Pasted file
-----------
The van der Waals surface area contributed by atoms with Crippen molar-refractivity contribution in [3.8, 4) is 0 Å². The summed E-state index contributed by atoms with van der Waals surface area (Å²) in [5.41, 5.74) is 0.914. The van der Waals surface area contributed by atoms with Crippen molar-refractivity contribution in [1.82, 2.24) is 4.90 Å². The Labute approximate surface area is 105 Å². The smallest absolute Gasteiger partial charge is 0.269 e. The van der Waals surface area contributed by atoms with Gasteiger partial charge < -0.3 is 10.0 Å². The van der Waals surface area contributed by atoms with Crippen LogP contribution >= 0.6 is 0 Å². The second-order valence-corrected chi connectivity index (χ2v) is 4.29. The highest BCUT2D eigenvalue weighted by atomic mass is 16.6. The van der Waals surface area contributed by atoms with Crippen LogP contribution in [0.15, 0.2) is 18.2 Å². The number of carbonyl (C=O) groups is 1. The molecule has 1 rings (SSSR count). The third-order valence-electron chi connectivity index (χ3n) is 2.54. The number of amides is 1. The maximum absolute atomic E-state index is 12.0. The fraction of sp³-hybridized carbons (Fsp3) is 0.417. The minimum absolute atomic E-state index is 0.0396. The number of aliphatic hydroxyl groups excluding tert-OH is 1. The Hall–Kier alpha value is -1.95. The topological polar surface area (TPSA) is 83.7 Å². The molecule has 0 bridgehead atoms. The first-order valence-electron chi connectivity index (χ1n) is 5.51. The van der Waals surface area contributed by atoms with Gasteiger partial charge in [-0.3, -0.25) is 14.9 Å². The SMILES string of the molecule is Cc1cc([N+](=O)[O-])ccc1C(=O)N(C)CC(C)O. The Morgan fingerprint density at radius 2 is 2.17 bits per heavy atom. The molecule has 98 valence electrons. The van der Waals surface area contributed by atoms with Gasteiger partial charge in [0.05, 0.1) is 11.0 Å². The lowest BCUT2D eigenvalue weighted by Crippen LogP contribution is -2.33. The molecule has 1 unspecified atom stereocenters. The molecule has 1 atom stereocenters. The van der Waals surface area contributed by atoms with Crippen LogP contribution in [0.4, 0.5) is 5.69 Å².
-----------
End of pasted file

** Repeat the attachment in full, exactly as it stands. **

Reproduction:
The van der Waals surface area contributed by atoms with Crippen molar-refractivity contribution in [3.8, 4) is 0 Å². The summed E-state index contributed by atoms with van der Waals surface area (Å²) in [5.41, 5.74) is 0.914. The van der Waals surface area contributed by atoms with Crippen molar-refractivity contribution in [1.82, 2.24) is 4.90 Å². The Labute approximate surface area is 105 Å². The smallest absolute Gasteiger partial charge is 0.269 e. The van der Waals surface area contributed by atoms with Gasteiger partial charge < -0.3 is 10.0 Å². The van der Waals surface area contributed by atoms with Crippen LogP contribution >= 0.6 is 0 Å². The second-order valence-corrected chi connectivity index (χ2v) is 4.29. The highest BCUT2D eigenvalue weighted by atomic mass is 16.6. The van der Waals surface area contributed by atoms with Crippen LogP contribution in [0.15, 0.2) is 18.2 Å². The number of carbonyl (C=O) groups is 1. The molecule has 1 rings (SSSR count). The third-order valence-electron chi connectivity index (χ3n) is 2.54. The number of amides is 1. The maximum absolute atomic E-state index is 12.0. The fraction of sp³-hybridized carbons (Fsp3) is 0.417. The minimum absolute atomic E-state index is 0.0396. The number of aliphatic hydroxyl groups excluding tert-OH is 1. The Hall–Kier alpha value is -1.95. The topological polar surface area (TPSA) is 83.7 Å². The molecule has 0 bridgehead atoms. The first-order valence-electron chi connectivity index (χ1n) is 5.51. The van der Waals surface area contributed by atoms with Gasteiger partial charge in [-0.3, -0.25) is 14.9 Å². The SMILES string of the molecule is Cc1cc([N+](=O)[O-])ccc1C(=O)N(C)CC(C)O. The Morgan fingerprint density at radius 2 is 2.17 bits per heavy atom. The molecule has 98 valence electrons. The van der Waals surface area contributed by atoms with Gasteiger partial charge in [0.05, 0.1) is 11.0 Å². The lowest BCUT2D eigenvalue weighted by Crippen LogP contribution is -2.33. The molecule has 1 unspecified atom stereocenters. The molecule has 1 atom stereocenters. The van der Waals surface area contributed by atoms with Crippen LogP contribution in [0.4, 0.5) is 5.69 Å².